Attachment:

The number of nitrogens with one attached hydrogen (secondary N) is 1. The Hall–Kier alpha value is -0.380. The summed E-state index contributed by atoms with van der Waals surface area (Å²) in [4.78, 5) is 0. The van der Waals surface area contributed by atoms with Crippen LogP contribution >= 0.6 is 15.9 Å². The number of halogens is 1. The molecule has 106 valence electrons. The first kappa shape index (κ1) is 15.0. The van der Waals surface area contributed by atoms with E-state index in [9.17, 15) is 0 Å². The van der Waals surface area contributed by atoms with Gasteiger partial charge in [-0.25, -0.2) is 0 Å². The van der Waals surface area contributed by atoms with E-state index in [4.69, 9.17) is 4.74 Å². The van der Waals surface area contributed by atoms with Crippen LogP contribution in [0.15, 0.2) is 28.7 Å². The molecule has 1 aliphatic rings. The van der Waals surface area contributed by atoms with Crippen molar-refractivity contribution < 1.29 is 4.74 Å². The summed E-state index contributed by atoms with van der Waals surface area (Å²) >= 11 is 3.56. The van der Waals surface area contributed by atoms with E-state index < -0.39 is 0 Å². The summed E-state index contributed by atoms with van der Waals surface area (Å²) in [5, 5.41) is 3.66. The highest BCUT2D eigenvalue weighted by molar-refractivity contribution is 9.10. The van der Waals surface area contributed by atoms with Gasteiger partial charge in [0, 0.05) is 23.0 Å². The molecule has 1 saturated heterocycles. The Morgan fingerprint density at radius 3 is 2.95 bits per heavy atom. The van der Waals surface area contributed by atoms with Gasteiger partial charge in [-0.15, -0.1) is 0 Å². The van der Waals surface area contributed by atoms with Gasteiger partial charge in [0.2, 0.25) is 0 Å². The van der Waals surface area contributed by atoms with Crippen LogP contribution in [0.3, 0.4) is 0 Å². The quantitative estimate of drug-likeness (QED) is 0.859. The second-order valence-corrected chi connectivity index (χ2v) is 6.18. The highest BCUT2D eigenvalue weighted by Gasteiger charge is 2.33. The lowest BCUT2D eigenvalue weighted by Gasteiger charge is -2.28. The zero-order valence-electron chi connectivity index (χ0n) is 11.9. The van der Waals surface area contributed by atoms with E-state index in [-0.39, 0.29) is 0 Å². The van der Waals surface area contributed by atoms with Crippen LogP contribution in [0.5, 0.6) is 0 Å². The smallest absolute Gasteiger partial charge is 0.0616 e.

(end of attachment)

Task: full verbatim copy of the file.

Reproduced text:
The number of nitrogens with one attached hydrogen (secondary N) is 1. The Hall–Kier alpha value is -0.380. The summed E-state index contributed by atoms with van der Waals surface area (Å²) in [4.78, 5) is 0. The van der Waals surface area contributed by atoms with Crippen LogP contribution >= 0.6 is 15.9 Å². The number of halogens is 1. The molecule has 106 valence electrons. The first kappa shape index (κ1) is 15.0. The van der Waals surface area contributed by atoms with E-state index in [9.17, 15) is 0 Å². The van der Waals surface area contributed by atoms with Gasteiger partial charge in [-0.25, -0.2) is 0 Å². The van der Waals surface area contributed by atoms with E-state index in [4.69, 9.17) is 4.74 Å². The van der Waals surface area contributed by atoms with Crippen LogP contribution in [0.15, 0.2) is 28.7 Å². The molecule has 1 aliphatic rings. The van der Waals surface area contributed by atoms with Crippen molar-refractivity contribution < 1.29 is 4.74 Å². The summed E-state index contributed by atoms with van der Waals surface area (Å²) >= 11 is 3.56. The van der Waals surface area contributed by atoms with E-state index < -0.39 is 0 Å². The summed E-state index contributed by atoms with van der Waals surface area (Å²) in [5, 5.41) is 3.66. The highest BCUT2D eigenvalue weighted by molar-refractivity contribution is 9.10. The van der Waals surface area contributed by atoms with Gasteiger partial charge in [0, 0.05) is 23.0 Å². The molecule has 1 saturated heterocycles. The Morgan fingerprint density at radius 3 is 2.95 bits per heavy atom. The van der Waals surface area contributed by atoms with Gasteiger partial charge in [-0.15, -0.1) is 0 Å². The van der Waals surface area contributed by atoms with Gasteiger partial charge in [0.2, 0.25) is 0 Å². The van der Waals surface area contributed by atoms with Crippen LogP contribution in [0.3, 0.4) is 0 Å². The quantitative estimate of drug-likeness (QED) is 0.859. The second-order valence-corrected chi connectivity index (χ2v) is 6.18. The highest BCUT2D eigenvalue weighted by Gasteiger charge is 2.33. The lowest BCUT2D eigenvalue weighted by Gasteiger charge is -2.28. The zero-order valence-electron chi connectivity index (χ0n) is 11.9. The van der Waals surface area contributed by atoms with E-state index in [-0.39, 0.29) is 0 Å². The van der Waals surface area contributed by atoms with Crippen LogP contribution in [0.5, 0.6) is 0 Å². The smallest absolute Gasteiger partial charge is 0.0616 e.